Muse ‘Drones’ – Review

25 Jul

‘Drones’ is a classic example of how artists can make a bad album out of the same ingredients they used to make classic ones (see also: Oasis, U2, Kings of Leon, Jay Z etc). On the surface Muse, possibly the most successful rock band of the past decade, do what they’ve always done – theatrical histrionics, crunching riffs, political paranoia, pop melodies and propulsive dynamics. Sadly though on ‘Drones’ they get the balance all wrong. The album is such a car wreck it’s difficult to know where to begin assessing the damage. From the obnoxious concept, right down to the fine details, ‘Drones’ is a failure of judgment and an absence of effort on every single level.

According to Wikipedia, ‘Drones’ is “a concept album following the protagonist’s journey from abandonment to indoctrination as a “human drone” and eventual defection.” If that single sentence sounds ponderous then just imagine how the album sounds. Muse have always delivered high stakes, pseudo political diatribes but here they dial up the anxiety and conspiracy. Here, for the first time, they sound COMPLETELY devoid of humour – slaves to their unconvincing, patronising and tiresome politics. The really damming thing is that if you break down the story and inspect the mechanics you are left with a bunch of empty phrases, tired slogans and hoary cliches – ‘you’re dead inside’, ‘I’m the virus’, ‘show me mercy’, ‘you rule with lies and deceit’ etc etc.

‘Drones’ fails just as spectacularly on the musical side of things. Aside from opening track ‘Dead Inside’ (which is a bland retread of ‘Panic Station’ anyway), the songs are airless, stodgy and too riff centric. It’s as if they’re trying to worm in to some of Royal Blood’s popularity, only they lack the energy and momentum to pull it off. Sadly they sound like a shadow of their former selves; listening to old songs like ‘Hysteria’, ‘Bliss’ and ‘Time is Running Out’ makes you remember that it wasn’t always like this.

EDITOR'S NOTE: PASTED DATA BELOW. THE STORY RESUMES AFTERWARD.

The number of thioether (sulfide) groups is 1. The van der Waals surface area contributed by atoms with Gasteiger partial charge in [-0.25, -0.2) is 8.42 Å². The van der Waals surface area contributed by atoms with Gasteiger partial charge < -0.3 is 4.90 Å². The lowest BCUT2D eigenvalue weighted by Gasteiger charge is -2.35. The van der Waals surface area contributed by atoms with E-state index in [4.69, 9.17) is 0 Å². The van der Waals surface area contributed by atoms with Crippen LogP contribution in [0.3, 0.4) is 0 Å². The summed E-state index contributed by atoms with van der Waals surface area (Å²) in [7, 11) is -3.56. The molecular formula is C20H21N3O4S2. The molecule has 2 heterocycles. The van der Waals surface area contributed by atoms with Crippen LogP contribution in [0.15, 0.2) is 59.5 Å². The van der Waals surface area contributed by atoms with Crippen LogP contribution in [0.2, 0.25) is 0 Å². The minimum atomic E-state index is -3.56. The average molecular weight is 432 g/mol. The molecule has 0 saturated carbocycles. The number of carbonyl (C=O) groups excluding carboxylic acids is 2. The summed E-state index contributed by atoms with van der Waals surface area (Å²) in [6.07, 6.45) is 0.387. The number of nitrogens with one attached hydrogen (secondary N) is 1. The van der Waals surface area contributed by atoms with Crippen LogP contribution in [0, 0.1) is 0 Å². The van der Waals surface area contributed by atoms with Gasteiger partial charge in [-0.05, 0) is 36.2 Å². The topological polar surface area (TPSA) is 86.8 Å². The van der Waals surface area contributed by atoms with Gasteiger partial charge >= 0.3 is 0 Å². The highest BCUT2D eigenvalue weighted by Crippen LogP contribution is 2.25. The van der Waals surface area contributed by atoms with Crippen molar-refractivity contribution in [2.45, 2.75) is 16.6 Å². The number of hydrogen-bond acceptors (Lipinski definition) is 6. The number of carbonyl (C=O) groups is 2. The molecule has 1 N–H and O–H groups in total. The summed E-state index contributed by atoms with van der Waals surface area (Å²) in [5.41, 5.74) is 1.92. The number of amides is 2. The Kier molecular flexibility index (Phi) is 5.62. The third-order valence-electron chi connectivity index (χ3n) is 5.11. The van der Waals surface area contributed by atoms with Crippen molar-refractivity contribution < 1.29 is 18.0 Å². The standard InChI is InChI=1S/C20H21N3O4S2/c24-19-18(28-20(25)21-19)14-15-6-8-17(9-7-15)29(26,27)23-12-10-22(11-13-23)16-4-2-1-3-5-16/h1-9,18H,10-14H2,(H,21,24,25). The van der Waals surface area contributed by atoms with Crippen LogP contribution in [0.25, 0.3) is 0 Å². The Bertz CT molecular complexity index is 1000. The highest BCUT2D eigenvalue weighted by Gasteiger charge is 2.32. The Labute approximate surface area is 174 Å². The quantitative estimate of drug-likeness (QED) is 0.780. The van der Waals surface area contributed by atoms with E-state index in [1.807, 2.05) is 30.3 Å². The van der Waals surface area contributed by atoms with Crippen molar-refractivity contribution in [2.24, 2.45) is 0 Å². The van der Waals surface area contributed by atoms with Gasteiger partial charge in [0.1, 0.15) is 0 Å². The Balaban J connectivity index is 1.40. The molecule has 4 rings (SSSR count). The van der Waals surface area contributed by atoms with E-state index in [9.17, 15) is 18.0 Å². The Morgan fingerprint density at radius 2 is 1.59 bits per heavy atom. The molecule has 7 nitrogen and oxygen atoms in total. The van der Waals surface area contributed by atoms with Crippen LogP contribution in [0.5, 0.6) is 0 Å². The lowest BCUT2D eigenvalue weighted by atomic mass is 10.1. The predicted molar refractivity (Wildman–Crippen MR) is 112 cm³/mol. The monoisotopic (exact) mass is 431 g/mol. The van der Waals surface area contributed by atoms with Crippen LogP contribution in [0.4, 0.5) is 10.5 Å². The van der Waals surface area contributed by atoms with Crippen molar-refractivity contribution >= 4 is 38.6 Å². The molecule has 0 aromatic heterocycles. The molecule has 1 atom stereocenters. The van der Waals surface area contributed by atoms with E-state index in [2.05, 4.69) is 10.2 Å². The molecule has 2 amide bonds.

I think the main ingredient lacking is any sense of deliberate, tongue in cheek pomposity. The best muse songs are the ones that embrace their obvious silliness; the ridiculously overblown ‘Knights of Cydonia’ or ‘supremacy’ – the songs on ‘Drones’ take themselves way too seriously and that is a massive mistake. It makes the album unlikable and in the end, unlistenable.

Matt Bellemy has always been a distinctive and impressive frontman – a technically gifted vocalist with personality and great command of the audience. He’s also been a natural songwriter, with a fine nose for hooks and an ear for melodies. Those traits are just about the only things salvageable from ‘Drones’ but that comes with the depressing knowledge that he’s resting on his laurels. ‘Drones’ has boggy riffs, zero sense of humour, a lack of energy, a paranoid concept but it’s ultimately a victim of sheer laziness. There is the sense that Muse could be great, if only they could be bothered.




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